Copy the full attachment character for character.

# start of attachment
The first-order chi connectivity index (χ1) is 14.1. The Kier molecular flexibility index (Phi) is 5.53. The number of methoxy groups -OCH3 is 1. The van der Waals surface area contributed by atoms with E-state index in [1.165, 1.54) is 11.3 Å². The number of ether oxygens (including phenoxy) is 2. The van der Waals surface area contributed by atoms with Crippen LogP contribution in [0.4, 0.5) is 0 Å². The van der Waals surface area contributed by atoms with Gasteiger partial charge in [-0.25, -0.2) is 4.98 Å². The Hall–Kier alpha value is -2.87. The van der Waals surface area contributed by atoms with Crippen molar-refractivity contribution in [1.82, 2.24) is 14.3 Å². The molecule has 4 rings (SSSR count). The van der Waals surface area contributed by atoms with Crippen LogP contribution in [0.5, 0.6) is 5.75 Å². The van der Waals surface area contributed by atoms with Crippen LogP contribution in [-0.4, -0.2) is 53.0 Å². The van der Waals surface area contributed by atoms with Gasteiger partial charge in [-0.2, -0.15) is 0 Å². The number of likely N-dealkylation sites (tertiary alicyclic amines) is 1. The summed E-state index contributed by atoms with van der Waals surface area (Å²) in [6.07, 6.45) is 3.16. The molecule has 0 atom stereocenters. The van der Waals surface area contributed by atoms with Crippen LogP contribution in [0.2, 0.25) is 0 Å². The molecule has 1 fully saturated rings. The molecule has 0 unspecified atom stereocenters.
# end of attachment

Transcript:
The first-order chi connectivity index (χ1) is 14.1. The Kier molecular flexibility index (Phi) is 5.53. The number of methoxy groups -OCH3 is 1. The van der Waals surface area contributed by atoms with E-state index in [1.165, 1.54) is 11.3 Å². The number of ether oxygens (including phenoxy) is 2. The van der Waals surface area contributed by atoms with Crippen LogP contribution in [0.4, 0.5) is 0 Å². The van der Waals surface area contributed by atoms with Gasteiger partial charge in [-0.25, -0.2) is 4.98 Å². The Hall–Kier alpha value is -2.87. The van der Waals surface area contributed by atoms with Crippen molar-refractivity contribution in [1.82, 2.24) is 14.3 Å². The molecule has 4 rings (SSSR count). The van der Waals surface area contributed by atoms with Crippen LogP contribution in [0.5, 0.6) is 5.75 Å². The van der Waals surface area contributed by atoms with Crippen LogP contribution in [-0.4, -0.2) is 53.0 Å². The van der Waals surface area contributed by atoms with Gasteiger partial charge in [-0.2, -0.15) is 0 Å². The number of likely N-dealkylation sites (tertiary alicyclic amines) is 1. The summed E-state index contributed by atoms with van der Waals surface area (Å²) in [6.07, 6.45) is 3.16. The molecule has 0 atom stereocenters. The van der Waals surface area contributed by atoms with Crippen LogP contribution in [0.2, 0.25) is 0 Å². The molecule has 1 fully saturated rings. The molecule has 0 unspecified atom stereocenters.